Another reason for using the term involves military tradition. The notion of the fog of war is well-known in military circles. This refers to the difficulty of fully appreciating a situation that one is in. It is hard to fight a battle and analyze it at the same time. Another common expression is that no battle plan outlives the first shot. This speaks to the fluidity of military situations and how tactics must change and adapt. Finally, there is the military after-action report, which serves to analyze a situation post-facto. This analysis is designed to enhance learning and produce new tactics for future use. One plans, executes in a dynamic and potentially unique situation (and evaluates and learns while executing) and then analyses post-facto for present and future reference.

So, what’s the best way to reflect on a past case? One good way is to write out a full text. The spoken word (even from notes) is sufficiently different from the written word, that the thoughtful practitioner will have a different experience with the case material and her thoughts, if s/he undertakes a formal written account of the material. Similarly, constructing a PowerPoint presentation affords the opportunity to import supportive video clips, audio material, still pictures and diagrams, which may enhance learning and appeal to diverse learning styles. One can consult the academic and quality popular literature for similar cases, or even dissimilar cases that offer a counter-point. Popular culture can be used for relevance and accessibility.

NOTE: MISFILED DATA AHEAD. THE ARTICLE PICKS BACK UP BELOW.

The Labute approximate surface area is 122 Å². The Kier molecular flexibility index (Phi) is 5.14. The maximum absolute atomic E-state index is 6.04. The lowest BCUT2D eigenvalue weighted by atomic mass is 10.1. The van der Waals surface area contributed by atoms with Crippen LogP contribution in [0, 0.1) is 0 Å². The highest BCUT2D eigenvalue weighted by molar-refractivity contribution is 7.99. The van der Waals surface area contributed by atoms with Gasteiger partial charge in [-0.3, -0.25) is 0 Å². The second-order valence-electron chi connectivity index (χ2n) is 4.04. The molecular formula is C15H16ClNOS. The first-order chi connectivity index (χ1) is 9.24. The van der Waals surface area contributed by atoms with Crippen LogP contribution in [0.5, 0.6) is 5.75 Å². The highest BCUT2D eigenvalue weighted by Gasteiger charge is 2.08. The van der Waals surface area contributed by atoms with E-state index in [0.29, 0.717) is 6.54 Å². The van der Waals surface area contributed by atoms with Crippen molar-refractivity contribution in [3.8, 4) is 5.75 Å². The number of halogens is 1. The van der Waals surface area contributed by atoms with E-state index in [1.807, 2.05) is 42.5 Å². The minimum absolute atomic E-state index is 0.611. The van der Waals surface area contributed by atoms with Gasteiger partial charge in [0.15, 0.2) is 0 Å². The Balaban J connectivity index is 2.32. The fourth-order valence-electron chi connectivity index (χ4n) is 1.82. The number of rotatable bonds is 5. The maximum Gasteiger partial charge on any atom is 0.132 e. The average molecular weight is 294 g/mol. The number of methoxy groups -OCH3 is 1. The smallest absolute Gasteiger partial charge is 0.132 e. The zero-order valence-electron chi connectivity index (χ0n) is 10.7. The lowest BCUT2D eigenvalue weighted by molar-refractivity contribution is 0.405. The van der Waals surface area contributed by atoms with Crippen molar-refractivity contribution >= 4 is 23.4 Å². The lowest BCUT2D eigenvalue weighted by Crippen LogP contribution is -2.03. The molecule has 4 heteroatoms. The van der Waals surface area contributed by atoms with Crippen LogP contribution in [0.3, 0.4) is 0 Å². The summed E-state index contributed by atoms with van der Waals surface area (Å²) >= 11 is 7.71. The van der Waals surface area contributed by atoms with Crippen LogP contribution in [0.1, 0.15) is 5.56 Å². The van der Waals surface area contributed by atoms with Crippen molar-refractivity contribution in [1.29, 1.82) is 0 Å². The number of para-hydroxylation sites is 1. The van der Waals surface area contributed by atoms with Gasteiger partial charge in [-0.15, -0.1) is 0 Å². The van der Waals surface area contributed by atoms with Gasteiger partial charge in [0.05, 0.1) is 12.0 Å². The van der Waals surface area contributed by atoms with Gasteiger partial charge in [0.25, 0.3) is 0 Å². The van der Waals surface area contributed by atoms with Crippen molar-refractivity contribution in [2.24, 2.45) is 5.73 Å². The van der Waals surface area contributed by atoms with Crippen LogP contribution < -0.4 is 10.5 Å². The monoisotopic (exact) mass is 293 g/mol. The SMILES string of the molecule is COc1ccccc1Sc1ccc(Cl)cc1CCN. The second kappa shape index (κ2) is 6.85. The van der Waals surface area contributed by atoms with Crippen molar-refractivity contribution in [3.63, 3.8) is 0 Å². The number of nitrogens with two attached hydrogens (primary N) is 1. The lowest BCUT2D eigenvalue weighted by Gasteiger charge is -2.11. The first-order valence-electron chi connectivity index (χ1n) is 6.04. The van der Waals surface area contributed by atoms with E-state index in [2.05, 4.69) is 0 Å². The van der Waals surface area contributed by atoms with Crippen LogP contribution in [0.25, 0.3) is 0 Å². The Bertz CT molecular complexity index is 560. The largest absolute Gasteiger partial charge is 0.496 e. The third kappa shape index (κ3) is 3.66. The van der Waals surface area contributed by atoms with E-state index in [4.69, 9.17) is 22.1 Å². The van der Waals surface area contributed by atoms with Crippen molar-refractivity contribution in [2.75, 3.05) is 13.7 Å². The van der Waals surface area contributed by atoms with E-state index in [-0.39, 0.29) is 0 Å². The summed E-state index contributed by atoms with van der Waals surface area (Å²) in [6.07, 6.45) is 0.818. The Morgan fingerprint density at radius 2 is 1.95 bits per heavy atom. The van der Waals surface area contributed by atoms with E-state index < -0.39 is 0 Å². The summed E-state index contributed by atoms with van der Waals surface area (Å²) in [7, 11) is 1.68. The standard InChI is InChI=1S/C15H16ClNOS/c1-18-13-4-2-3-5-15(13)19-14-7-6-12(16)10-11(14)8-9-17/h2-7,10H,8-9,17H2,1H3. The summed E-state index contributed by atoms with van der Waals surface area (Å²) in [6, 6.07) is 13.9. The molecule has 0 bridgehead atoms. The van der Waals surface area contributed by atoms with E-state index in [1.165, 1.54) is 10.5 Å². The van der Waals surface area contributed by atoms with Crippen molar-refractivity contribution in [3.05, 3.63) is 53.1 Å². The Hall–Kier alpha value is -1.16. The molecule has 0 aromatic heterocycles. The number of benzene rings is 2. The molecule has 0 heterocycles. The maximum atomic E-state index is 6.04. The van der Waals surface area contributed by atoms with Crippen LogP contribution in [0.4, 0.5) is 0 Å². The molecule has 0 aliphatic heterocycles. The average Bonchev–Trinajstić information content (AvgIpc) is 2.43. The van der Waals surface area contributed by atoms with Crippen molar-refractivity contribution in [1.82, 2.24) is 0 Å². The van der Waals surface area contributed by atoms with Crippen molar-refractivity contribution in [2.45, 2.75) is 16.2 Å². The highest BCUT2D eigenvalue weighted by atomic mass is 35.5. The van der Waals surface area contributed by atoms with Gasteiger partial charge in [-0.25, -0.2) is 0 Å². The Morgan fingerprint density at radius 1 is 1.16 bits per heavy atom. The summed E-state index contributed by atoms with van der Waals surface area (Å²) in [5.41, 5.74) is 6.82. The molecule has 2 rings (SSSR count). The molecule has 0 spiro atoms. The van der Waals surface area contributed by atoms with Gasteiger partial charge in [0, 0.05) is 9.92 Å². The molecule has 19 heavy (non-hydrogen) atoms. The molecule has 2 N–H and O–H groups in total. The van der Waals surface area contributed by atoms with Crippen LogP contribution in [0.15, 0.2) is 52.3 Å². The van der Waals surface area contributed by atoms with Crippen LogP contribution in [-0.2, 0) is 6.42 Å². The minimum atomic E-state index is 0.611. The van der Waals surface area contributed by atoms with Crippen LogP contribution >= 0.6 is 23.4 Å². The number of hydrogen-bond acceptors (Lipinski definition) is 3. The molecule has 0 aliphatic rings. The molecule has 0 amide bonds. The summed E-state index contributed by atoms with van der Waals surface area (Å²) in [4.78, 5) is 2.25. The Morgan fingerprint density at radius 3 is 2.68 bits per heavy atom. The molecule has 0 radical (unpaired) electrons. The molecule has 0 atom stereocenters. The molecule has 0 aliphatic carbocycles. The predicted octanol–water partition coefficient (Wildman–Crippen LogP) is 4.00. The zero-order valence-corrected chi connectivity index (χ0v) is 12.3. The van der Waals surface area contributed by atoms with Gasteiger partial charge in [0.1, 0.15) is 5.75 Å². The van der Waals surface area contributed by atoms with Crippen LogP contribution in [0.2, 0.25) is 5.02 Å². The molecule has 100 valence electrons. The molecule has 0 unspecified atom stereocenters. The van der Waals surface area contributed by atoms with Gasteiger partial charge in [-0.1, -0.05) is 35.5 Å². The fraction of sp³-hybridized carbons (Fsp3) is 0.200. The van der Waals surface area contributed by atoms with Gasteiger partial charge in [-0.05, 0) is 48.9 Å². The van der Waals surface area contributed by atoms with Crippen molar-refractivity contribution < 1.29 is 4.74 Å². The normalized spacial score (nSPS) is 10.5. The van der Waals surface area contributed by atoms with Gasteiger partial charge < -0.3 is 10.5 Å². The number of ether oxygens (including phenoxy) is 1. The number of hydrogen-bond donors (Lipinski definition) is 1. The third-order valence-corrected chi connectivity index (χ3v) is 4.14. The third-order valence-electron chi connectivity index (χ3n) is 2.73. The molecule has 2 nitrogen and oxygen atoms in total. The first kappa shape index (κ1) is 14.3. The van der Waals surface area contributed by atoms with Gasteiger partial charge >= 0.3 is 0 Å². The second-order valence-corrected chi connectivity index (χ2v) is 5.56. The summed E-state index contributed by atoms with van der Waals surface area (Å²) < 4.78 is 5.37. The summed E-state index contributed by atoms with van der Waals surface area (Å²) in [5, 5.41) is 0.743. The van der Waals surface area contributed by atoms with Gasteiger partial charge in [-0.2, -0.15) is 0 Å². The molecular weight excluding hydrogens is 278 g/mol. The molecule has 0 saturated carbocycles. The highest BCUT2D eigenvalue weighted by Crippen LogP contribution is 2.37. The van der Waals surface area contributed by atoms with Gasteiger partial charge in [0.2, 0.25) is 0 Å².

So, with these observations and context, it is time to launch into my ethnographic accounts. All the cases which follow are true. Identifying names, genders, locations an dates have been altered to protect the identity of the subjects. I enjoyed my journey through these cases, both the first time, and in the subsequent writing and recounting I undertook. I hope you enjoy the journey too.